Alopecia areata, also known as spot baldness, is a condition in which hair is lost from some or all areas of the body. Often, it results in a few bald spots on the scalp, each about the size of a coin. Hair loss can be permanent, or temporary. It is distinctive from pattern hair loss, which is common among males.
Alopecia areata is believed to be an autoimmune disease resulting from a breach in the immune privilege of the hair follicles.
Psychological stress and illness are possible factors in bringing on alopecia areata in individuals at risk, but in most cases there is no obvious trigger. People are generally otherwise healthy.
Alopecia areata is not contagious. It occurs more frequently in people who have affected family members, suggesting heredity may be a factor. In addition, alopecia areata shares genetic risk factors with other autoimmune diseases, including rheumatoid arthritis, type 1 diabetes and celiac disease. Patients also tend to have a slightly higher incidence of conditions related to the immune system, such as asthma, allergies, atopic dermatitis, and hypothyroidism.
Commonly, alopecia areata involves hair loss in one or more round spots on the scalp.
*Hair may also be lost more diffusely over the whole scalp in which case the condition is called diffuse alopecia areata.
*If the person loses all the hair on the scalp, the disease is then called alopecia areata totalis.
*If all body hair, including pubic hair, is lost, the diagnosis then becomes alopecia areata universalis.
*The disease may be limited only to the beard in which case it is called alopecia areata barbae.
Symptoms and signs
Typical first symptoms of alopecia areata are small bald patches. The underlying skin is unscarred and looks superficially normal. Although these patches can take many shapes, they are usually round or oval. Alopecia areata most often affects the scalp and beard, but may occur on any part of the body with hair. Different areas of the skin may exhibit hair loss and regrowth at the same time. The disease may also go into remission for a time, or may be permanent.
The area of hair loss may tingle or be mildly painful. The hair tends to fall out over a short period of time, with the loss commonly occurring more on one side of the scalp than the other.
Exclamation point hairs, narrower along the length of the strand closer to the base, producing a characteristic "exclamation point" appearance, are often present. These hairs are very short (3–4 mm), and can be seen surrounding the bald patches.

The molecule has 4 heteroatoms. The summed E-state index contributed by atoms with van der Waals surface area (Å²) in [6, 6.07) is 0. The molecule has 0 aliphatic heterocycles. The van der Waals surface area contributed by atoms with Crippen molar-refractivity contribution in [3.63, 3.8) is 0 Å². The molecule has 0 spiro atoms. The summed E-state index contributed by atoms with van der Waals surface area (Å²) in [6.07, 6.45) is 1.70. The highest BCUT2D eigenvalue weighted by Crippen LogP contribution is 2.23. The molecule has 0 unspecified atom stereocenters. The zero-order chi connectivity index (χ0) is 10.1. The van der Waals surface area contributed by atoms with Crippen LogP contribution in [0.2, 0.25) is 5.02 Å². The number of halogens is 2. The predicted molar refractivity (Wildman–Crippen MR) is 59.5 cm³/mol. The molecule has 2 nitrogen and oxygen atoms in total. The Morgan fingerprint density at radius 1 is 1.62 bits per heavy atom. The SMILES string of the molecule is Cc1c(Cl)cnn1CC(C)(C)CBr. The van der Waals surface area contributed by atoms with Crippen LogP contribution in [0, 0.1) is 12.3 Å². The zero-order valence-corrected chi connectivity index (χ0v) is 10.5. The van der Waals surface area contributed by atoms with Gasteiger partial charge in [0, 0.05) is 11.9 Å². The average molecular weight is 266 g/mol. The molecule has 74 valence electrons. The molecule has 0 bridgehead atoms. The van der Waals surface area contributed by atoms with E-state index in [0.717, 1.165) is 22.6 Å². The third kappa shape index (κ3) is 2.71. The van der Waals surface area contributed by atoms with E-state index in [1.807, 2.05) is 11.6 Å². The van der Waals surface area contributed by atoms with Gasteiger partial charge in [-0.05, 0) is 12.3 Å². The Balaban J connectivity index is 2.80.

When healthy hair is pulled out, at most a few should come out, and ripped hair should not be distributed evenly across the tugged portion of the scalp. In cases of alopecia areata, hair tends to pull out more easily along the edge of the patch where the follicles are already being attacked by the body's immune system than away from the patch where they are still healthy
Alopecia areata is usually diagnosed based on clinical features.
Trichoscopy may aid in establishing the diagnosis. In alopecia areata, trichoscopy shows regularly distributed "yellow dots" (hyperkeratotic plugs), small exclamation-mark hairs, and "black dots" (destroyed hairs in the hair follicle opening).
Oftentimes, however, discrete areas of hair loss surrounded by exclamation mark hairs is sufficient for clinical diagnosis of alopecia areata. Sometimes, reddening of the skin, erythema, may also be present in the balding area.
In most cases that begin with a small number of patches of hair loss, hair grows back after a few months to a year. In cases with a greater number of patches, hair can either grow back or progress to alopecia areata totalis.
Hair may grow back and then fall out again later. This may not indicate a recurrence of the condition, but rather a natural cycle of growth-and-shedding. Episodes of alopecia areata before puberty predispose to chronic recurrence of the condition.
Alopecia can be the cause of psychological stress. Because hair loss can lead to significant changes in appearance, individuals with it may experience social phobia, anxiety, and depression.
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